God without Quotation Marks

It can be easy for us who are familiar with Christian settings (churches, seminaries, Christian schools, Christian homes) to talk about a God with quotation marks. What I mean by that is it can become natural for us to talk about God as if He is a text book concept. We like to conjecture about what "God" is like, what He does or does not do, and what are his technical attributes. With light hearts and impressive intellects we speculate and calculate His inner mysteries. It can be fun and it is sure to be safe.

But is it wrong? Dr. Lloyd-Jones says the following:
To discuss the being of God in a causal manner, lounging in an armchair, smoking a pipe or a cigarette or a cigar, is to me something that we should never allow, because God as I say, is not a kind of philosophic X or a concept. We believe in the almighty, the glorious, the living God; and whatever may be true of others we must never put ourselves, or allow ourselves to be put into a position in which we are debating about God as if He were but a philosophical proposition.

To Lloyd-Jones, God is not "God." He is not some hypothetical, abstract being. God is alive. He is ruling and reigning, and He is at work today with frightening power. This is not someone whose existence we argue for or whose claims we consider in passing; this is someone before whom mankind crumbles, who demands righteousness from souls, and who consumes in holy wrath.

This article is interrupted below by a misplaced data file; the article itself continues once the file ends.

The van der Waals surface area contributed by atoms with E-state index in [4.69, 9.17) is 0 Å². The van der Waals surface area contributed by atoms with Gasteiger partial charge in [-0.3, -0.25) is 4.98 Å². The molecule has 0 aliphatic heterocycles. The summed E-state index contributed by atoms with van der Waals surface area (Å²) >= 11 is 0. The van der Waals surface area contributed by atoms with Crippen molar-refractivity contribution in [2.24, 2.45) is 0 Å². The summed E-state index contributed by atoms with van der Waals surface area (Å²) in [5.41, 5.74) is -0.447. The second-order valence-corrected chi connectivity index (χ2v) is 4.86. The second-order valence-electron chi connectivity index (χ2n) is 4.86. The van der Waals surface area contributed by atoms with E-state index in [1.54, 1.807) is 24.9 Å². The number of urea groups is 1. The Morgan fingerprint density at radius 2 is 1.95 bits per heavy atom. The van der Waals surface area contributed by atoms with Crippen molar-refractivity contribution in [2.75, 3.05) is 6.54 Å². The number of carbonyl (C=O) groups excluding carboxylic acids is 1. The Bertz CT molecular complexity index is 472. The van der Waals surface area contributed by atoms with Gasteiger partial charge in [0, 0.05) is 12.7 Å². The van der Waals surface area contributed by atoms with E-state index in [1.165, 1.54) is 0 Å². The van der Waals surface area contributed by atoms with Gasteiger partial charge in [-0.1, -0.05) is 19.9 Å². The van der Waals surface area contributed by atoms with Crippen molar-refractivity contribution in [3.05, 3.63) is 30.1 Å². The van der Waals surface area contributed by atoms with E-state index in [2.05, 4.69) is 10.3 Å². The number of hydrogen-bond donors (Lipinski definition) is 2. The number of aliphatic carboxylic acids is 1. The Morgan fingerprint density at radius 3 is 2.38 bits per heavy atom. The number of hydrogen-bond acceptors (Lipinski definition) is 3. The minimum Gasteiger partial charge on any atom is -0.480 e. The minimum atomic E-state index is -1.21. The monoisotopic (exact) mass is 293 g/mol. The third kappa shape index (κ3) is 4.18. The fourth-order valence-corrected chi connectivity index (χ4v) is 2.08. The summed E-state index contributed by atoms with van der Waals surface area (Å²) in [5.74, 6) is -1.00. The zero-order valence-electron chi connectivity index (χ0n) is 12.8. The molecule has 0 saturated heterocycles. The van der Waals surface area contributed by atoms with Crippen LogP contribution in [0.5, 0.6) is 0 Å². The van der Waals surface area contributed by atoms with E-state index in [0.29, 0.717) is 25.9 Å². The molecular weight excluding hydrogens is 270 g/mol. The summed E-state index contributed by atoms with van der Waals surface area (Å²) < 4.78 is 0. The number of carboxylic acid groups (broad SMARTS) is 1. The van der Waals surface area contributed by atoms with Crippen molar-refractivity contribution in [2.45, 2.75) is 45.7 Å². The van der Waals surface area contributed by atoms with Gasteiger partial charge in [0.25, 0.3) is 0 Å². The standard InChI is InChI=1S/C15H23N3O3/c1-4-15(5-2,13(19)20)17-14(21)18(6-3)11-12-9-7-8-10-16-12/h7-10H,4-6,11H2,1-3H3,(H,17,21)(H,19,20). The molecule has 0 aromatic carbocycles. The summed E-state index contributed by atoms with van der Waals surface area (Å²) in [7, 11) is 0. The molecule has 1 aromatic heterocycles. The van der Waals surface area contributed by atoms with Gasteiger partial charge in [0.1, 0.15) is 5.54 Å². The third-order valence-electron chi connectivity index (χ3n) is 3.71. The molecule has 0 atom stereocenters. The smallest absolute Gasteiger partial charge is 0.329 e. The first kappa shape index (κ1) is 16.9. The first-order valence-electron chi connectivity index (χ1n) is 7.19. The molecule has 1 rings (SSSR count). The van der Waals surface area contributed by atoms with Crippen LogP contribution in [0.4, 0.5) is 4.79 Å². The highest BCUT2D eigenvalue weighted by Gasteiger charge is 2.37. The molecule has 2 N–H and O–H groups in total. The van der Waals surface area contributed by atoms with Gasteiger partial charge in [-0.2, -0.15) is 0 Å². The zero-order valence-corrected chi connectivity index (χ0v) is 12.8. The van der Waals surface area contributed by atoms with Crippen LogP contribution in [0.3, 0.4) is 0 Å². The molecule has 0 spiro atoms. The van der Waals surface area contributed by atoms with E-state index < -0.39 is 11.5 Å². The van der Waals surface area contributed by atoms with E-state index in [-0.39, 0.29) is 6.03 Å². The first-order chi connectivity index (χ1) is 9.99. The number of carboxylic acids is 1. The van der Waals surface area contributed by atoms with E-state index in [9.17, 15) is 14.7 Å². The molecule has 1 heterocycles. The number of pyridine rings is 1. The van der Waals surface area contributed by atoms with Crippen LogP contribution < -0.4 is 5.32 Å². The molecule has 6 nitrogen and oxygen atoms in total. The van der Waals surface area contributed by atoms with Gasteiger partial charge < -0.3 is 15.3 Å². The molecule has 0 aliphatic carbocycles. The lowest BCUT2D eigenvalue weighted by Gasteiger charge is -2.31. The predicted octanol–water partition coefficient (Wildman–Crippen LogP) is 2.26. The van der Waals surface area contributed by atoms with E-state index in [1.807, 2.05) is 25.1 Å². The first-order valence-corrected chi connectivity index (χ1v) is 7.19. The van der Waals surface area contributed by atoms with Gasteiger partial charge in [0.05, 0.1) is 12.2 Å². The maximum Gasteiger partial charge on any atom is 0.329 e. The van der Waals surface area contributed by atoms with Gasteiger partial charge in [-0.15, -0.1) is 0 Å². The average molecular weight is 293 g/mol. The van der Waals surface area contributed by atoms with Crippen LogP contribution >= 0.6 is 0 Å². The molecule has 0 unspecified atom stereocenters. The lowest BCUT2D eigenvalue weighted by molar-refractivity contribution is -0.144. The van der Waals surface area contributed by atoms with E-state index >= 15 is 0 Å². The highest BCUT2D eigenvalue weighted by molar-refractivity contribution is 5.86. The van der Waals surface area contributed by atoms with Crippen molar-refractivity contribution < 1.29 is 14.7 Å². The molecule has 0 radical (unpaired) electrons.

Timothy George speaks further on this idea from the life of Martin Luther:
For Luther "God" can never be placed in quotation marks. The great sin of scholastic theology was precisely the attempt to make of God an ordering concept, the First Principle, or even Necessary Being. Such a procedure placed God at a distance, made God the object of neutral inquiry, and thus exempted the human from deciding for or against God. But the God and Father of our Lord Jesus Christ is not a God we can discuss, or argue about, a God whose existence can be decided in the cool objectivity of a graduate seminar. The living God of the Bible is the God who meets us in judgment and mercy, the God who damns us and saves us. Coram Deo means that while we are always at God's disposal, God is never at ours. 'To believe in such a God,' Luther said, "is to go down on your knees."

God is never at our disposal. He is not a tame lion. God as revealed through both Old and New Testaments is real, frightfully real. The only proper response before Him is to go down on our knees.

Lloyd-Jones, Martyn. Preaching For Preachers. Zondervan 40th anniversary addition. Jan 28, 2012 Kindle Edition. (Location 805)

George, Timothy. Theology of the Reformers. B&H Academic. Kindle Edition (Location 1237)


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